21 May 2021
The City of Cape Town has secured a final interdict preventing any further unlawful occupation of parts of District Six.
In terms of the order granted by Judge Judy Cloete in the Western Cape High Court, City officials have been given the authority to remove any person who attempts to occupy the properties, to demolish any incomplete structure that is not occupied, and to remove any possessions, including building materials.
However, the order states that it is not an “eviction order”, and the City is not entitled to demolish occupied structures.
The City first obtained an interim interdict in May in order to protect the properties, which form part of an ongoing land restitution process. Some 60,000 people were forcefully removed through the Group Areas Act during the apartheid years.
In the late 1990s, through the restitution project, 2,670 claims were submitted, 1,439 chose financial compensation, and 1,126 chose to return to District Six.
Two phases have been completed and a third, with 108 dwellings, was scheduled for completion at the end of May. The restitution process should be finally completed by 2024 at a cost of R1.87 billion.
Judge Cloete said the unlawful occupation of some of the properties was now putting the rights of claimants – who had already suffered atrocities under an oppressive regime – at risk.
She said the purpose of the interdict was to prevent further unlawful occupations.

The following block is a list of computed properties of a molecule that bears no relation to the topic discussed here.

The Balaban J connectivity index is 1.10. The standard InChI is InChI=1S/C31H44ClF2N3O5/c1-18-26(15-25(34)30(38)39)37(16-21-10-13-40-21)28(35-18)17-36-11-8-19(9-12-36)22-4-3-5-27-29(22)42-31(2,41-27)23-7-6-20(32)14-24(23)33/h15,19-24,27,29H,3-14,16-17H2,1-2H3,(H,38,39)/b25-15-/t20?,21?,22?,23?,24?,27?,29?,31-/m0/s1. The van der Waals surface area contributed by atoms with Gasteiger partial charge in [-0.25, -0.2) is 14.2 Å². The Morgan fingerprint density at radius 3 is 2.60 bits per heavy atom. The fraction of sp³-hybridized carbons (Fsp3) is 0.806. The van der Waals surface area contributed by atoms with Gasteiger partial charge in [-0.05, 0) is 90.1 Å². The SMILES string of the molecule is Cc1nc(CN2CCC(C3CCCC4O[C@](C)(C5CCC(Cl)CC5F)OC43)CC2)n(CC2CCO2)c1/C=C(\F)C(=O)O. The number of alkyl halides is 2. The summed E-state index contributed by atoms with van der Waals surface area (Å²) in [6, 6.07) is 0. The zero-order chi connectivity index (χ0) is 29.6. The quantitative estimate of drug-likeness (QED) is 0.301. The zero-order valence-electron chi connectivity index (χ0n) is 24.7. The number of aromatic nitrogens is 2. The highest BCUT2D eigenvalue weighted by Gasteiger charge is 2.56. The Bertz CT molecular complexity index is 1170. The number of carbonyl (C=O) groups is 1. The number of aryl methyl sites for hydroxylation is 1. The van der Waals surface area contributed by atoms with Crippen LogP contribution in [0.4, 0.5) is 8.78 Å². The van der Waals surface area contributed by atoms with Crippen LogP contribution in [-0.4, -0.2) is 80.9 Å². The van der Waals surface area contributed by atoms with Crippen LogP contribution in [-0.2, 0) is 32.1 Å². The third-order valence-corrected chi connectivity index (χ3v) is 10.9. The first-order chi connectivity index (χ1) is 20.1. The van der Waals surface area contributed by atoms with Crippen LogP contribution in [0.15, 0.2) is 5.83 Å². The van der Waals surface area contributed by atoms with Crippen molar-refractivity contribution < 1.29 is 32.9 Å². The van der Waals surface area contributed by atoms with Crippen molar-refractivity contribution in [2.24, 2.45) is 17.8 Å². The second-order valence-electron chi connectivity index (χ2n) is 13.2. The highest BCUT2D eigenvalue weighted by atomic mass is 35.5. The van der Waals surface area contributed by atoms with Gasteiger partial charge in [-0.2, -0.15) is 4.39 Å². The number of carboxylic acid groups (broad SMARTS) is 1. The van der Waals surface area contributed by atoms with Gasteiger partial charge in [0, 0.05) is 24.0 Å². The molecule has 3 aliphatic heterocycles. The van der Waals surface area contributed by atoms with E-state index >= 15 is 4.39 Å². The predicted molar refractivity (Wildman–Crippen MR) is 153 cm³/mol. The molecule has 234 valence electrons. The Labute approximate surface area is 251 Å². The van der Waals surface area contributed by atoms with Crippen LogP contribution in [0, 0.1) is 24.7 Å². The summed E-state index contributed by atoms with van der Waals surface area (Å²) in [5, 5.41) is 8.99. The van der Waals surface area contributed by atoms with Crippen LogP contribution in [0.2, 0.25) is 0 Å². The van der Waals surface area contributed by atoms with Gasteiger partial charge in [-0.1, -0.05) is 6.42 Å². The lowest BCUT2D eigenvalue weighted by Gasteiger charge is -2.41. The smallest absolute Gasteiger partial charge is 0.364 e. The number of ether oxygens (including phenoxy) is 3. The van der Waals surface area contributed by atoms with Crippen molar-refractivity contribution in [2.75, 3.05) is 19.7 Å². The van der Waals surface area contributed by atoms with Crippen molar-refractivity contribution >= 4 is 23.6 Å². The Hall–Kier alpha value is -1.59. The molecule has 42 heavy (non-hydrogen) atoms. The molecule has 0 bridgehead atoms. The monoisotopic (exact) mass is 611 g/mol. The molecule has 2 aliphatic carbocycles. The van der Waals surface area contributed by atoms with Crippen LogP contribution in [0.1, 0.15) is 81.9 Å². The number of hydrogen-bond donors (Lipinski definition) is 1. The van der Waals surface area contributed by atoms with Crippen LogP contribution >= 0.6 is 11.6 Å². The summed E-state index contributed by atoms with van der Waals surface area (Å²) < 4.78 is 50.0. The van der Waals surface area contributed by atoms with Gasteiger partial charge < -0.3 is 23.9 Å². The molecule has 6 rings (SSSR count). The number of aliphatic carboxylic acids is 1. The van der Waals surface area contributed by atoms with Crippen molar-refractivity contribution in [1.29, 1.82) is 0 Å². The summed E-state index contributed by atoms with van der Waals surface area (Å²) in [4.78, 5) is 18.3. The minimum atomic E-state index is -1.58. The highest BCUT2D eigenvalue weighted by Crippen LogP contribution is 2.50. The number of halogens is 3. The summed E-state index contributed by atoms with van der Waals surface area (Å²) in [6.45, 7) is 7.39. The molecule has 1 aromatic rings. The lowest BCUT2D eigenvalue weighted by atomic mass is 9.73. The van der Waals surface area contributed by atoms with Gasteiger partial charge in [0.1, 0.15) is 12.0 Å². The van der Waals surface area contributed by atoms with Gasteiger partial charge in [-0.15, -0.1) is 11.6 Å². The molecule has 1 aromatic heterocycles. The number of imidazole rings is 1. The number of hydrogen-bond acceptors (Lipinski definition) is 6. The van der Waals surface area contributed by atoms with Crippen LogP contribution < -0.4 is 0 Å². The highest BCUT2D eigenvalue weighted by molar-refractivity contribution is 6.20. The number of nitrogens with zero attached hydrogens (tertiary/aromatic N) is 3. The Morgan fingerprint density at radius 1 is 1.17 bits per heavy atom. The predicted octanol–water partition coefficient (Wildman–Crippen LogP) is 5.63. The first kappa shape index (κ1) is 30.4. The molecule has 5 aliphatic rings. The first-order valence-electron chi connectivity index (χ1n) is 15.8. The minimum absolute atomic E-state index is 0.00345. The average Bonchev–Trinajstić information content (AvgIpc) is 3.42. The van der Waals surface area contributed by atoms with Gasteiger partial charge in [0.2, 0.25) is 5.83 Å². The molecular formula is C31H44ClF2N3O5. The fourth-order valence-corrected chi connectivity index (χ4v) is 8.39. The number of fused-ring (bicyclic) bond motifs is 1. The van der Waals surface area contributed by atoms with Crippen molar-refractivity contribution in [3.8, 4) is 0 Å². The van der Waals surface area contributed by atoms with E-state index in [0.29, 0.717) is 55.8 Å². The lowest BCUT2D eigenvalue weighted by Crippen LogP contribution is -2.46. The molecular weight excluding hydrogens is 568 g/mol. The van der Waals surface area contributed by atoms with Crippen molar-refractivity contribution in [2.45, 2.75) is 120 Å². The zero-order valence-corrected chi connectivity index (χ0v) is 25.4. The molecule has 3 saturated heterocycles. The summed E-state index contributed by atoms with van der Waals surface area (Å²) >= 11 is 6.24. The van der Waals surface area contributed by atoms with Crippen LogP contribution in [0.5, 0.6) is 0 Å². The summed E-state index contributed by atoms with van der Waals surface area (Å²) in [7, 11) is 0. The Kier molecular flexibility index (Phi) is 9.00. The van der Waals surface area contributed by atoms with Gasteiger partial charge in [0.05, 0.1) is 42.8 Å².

On three of the properties in Hanover Street there were presently 28 tents and one wooden structure, and another was being used as a base upon which building materials were being placed unlawfully.
The City had, since March this year when the first people began erecting tents, tried to stop the land occupation, but in late April a group of about 150 people, mainly women and children, apparently affiliated to “Heideveld United”, arrived with two delivery vehicles loaded with building materials.
While law enforcement officials were dealing with the drivers, the group erected a wooden structure and used women and children to block access to the property by City officials.
When officials were finally able to get on to the property, they observed that the structure, although incomplete, was occupied by an elderly woman and a number of children. She said she was now living there, meaning the City would have to adhere to the provisions of the Prevention of Illegal Eviction From and Unlawful Occupation of Land Act (PIE).
Subsequently there were other attempts to occupy the properties.
In her ruling, Judge Cloete said even though the occupiers may have complaints about the manner in which the City is delivering housing “they are not entitled to take the law into their own hands”.
“In our constitutional democracy, rights come with responsibilities. For the respondents to use women and children to attempt to achieve their personal goals is shocking.
“One can only imagine the trauma that those children have been subjected to and one does not know whether the elderly woman who is now caring for them has herself been subjected to threats and intimidation and left without a voice.
“Moreover there are no services and the conditions are exposing them to disease.”
Judge Cloete said the City had no obligation to engage meaningfully with those who use land occupations to secure tactical advantage.
“The rights of the lawful District Six Claimants must be protected. It is a reality that the City does not have the resources to patrol the properties constantly.”
The judge noted that this was not the only land occupation the City was dealing with. “If these are allowed to continue, the District Six claimants will be dispossessed for a second time. The only difference is that this time around it will be as a result of the unlawful actions of their fellow citizens and not the disgraceful apartheid regime.”